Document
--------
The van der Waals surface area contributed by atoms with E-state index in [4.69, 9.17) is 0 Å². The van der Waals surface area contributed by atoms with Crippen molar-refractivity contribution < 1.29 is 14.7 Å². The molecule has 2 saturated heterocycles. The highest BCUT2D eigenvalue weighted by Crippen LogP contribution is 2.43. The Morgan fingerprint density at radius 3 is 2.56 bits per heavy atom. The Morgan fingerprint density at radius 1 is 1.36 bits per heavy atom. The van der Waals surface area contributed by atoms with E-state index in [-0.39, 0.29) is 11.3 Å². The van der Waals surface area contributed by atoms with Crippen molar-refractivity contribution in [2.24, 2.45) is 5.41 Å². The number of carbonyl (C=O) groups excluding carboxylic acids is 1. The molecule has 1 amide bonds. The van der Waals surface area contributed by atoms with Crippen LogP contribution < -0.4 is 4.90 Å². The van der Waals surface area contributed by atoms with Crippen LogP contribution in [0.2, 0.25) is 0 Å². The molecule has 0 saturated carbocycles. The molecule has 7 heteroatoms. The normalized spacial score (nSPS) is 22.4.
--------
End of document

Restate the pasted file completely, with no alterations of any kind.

The van der Waals surface area contributed by atoms with E-state index in [4.69, 9.17) is 0 Å². The van der Waals surface area contributed by atoms with Crippen molar-refractivity contribution < 1.29 is 14.7 Å². The molecule has 2 saturated heterocycles. The highest BCUT2D eigenvalue weighted by Crippen LogP contribution is 2.43. The Morgan fingerprint density at radius 3 is 2.56 bits per heavy atom. The Morgan fingerprint density at radius 1 is 1.36 bits per heavy atom. The van der Waals surface area contributed by atoms with E-state index in [-0.39, 0.29) is 11.3 Å². The van der Waals surface area contributed by atoms with Crippen molar-refractivity contribution in [2.24, 2.45) is 5.41 Å². The number of carbonyl (C=O) groups excluding carboxylic acids is 1. The molecule has 1 amide bonds. The van der Waals surface area contributed by atoms with Crippen LogP contribution < -0.4 is 4.90 Å². The van der Waals surface area contributed by atoms with Crippen LogP contribution in [0.2, 0.25) is 0 Å². The molecule has 0 saturated carbocycles. The molecule has 7 heteroatoms. The normalized spacial score (nSPS) is 22.4.